Inflation is necessarily bad for the economy, or at least demonstrates some level of weakness which results in inflation. A broad increases in the prices of goods and services means that the productive economy can’t keep up with demand at current prices or that pricing power has shifted toward sellers and away from buyers. Of course low levels of inflation are much less damaging than high levels and there is a lot of ruin in a nation so its barely noticeable, but definitionally it is a negative.
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I agree with those who are saying it depends on the dosage if inflation is good or bad. There will always be inflation or deflation as long as there is an imbalance of money supply to good and services (I believe there always will be even if we get rid of central banks, as long as the thing we use for money does not grow in exact proportion to goods and services, which I'm not sure is possible).
Inflation will always affect people in different ways, for example if I am a business owner and can pass the cost of inflation on to consumers this is beneficial to me as my revenue is inflation proof, and in some sense my purchasing power increases as whilst inflation decreases the purchasing power of everybody else, it does not affect me. If I own assets which grow with inflation, fantastic, if I own debt maybe not so much.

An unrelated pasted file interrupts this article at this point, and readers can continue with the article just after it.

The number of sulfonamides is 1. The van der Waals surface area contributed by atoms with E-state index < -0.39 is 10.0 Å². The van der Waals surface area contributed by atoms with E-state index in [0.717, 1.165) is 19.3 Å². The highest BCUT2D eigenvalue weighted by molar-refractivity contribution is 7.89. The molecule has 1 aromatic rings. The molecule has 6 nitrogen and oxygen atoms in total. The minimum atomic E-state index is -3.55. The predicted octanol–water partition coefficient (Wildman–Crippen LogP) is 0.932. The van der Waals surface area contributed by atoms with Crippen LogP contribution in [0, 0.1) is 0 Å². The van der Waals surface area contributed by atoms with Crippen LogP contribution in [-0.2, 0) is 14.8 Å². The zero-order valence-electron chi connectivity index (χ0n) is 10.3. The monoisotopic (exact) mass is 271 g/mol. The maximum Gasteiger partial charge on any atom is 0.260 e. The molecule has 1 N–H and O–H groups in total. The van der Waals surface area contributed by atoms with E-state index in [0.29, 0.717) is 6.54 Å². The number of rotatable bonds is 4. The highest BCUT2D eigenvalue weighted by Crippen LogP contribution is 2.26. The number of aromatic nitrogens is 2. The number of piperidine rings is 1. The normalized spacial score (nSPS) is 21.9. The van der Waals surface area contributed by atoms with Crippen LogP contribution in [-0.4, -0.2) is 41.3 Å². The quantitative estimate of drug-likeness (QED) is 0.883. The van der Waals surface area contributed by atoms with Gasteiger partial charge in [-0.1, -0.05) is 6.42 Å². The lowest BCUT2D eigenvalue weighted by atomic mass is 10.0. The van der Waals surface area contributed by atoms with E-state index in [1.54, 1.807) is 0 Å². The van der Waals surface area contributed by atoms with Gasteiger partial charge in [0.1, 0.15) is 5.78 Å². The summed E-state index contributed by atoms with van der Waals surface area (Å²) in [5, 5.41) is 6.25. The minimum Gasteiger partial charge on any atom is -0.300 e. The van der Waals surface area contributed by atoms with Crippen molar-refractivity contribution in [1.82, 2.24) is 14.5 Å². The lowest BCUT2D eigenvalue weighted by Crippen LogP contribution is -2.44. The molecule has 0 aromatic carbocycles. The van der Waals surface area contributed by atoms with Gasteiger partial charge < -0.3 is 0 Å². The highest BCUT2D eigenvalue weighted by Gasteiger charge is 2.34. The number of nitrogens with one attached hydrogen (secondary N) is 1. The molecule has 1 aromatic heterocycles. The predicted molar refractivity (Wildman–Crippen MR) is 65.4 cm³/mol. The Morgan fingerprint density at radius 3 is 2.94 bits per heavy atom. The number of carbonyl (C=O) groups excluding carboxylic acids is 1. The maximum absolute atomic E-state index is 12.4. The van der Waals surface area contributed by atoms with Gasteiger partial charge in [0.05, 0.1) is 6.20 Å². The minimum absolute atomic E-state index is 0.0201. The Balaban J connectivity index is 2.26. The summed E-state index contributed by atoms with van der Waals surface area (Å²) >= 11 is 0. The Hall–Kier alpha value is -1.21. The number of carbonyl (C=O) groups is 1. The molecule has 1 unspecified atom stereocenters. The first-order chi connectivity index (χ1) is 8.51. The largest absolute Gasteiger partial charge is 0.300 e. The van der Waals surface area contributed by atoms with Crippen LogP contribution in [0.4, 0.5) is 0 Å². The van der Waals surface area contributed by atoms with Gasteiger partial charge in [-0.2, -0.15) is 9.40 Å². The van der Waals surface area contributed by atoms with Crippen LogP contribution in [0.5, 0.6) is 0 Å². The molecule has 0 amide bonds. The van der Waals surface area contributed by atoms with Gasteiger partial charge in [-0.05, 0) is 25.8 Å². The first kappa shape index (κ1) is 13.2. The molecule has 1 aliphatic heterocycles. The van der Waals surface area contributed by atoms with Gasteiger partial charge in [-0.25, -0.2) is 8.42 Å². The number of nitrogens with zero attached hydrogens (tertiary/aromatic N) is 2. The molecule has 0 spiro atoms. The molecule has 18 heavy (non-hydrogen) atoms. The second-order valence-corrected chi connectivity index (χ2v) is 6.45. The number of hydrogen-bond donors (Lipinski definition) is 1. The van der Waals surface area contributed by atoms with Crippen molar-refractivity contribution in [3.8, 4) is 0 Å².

The real problem is when inflation/deflation gets out of hand because, as Drew has mentioned, that's when the inequality starts because the different ways inflation affects people as I mentioned above start to have a greater effect (i.e if I give people varying amounts of water, if the variance is only one or two cups, it is fine. If I start letting people die of thirst whilst waterboarding others then the effects start to really cause differences in outcome to people)
To borrow from drinking: It's al about the dosage. Everything can be fine until you have "one more drink".
In that sense, inflation isn't necessarily bad but also importantly depends on the POV. Too much of it is definitely not "good" for consumers (erosion of purchasing power). While at the same time It's not too bad for those that have lots a debt (like governments).